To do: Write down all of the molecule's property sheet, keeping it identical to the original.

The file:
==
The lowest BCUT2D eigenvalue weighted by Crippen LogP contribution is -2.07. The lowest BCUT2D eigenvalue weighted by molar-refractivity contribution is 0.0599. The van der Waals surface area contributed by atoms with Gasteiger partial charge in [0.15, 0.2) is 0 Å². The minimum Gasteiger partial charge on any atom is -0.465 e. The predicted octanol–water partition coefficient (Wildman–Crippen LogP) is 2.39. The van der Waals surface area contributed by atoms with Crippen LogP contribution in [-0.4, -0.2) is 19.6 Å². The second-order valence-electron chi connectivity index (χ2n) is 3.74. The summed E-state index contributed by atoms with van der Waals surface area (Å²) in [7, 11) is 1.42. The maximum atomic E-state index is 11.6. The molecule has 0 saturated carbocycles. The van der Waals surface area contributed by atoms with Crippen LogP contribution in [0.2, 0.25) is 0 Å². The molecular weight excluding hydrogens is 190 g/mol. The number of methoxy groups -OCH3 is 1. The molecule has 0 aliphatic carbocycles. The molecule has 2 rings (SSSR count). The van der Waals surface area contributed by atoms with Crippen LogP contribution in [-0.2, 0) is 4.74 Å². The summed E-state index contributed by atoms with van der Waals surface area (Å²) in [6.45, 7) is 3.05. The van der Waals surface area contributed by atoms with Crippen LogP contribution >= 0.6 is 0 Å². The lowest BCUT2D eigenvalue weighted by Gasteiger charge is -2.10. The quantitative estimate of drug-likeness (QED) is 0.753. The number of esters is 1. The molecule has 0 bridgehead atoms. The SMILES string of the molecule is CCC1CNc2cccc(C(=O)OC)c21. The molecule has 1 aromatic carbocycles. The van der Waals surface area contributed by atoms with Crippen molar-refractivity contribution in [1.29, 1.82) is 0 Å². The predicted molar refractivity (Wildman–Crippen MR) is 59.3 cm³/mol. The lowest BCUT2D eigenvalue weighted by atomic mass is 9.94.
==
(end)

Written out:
The lowest BCUT2D eigenvalue weighted by Crippen LogP contribution is -2.07. The lowest BCUT2D eigenvalue weighted by molar-refractivity contribution is 0.0599. The van der Waals surface area contributed by atoms with Gasteiger partial charge in [0.15, 0.2) is 0 Å². The minimum Gasteiger partial charge on any atom is -0.465 e. The predicted octanol–water partition coefficient (Wildman–Crippen LogP) is 2.39. The van der Waals surface area contributed by atoms with Crippen LogP contribution in [-0.4, -0.2) is 19.6 Å². The second-order valence-electron chi connectivity index (χ2n) is 3.74. The summed E-state index contributed by atoms with van der Waals surface area (Å²) in [7, 11) is 1.42. The maximum atomic E-state index is 11.6. The molecule has 0 saturated carbocycles. The van der Waals surface area contributed by atoms with Crippen LogP contribution in [0.2, 0.25) is 0 Å². The molecular weight excluding hydrogens is 190 g/mol. The number of methoxy groups -OCH3 is 1. The molecule has 0 aliphatic carbocycles. The molecule has 2 rings (SSSR count). The van der Waals surface area contributed by atoms with Crippen LogP contribution in [-0.2, 0) is 4.74 Å². The summed E-state index contributed by atoms with van der Waals surface area (Å²) in [6.45, 7) is 3.05. The van der Waals surface area contributed by atoms with Crippen LogP contribution >= 0.6 is 0 Å². The lowest BCUT2D eigenvalue weighted by Gasteiger charge is -2.10. The quantitative estimate of drug-likeness (QED) is 0.753. The number of esters is 1. The molecule has 0 bridgehead atoms. The SMILES string of the molecule is CCC1CNc2cccc(C(=O)OC)c21. The molecule has 1 aromatic carbocycles. The van der Waals surface area contributed by atoms with Crippen molar-refractivity contribution in [1.29, 1.82) is 0 Å². The predicted molar refractivity (Wildman–Crippen MR) is 59.3 cm³/mol. The lowest BCUT2D eigenvalue weighted by atomic mass is 9.94.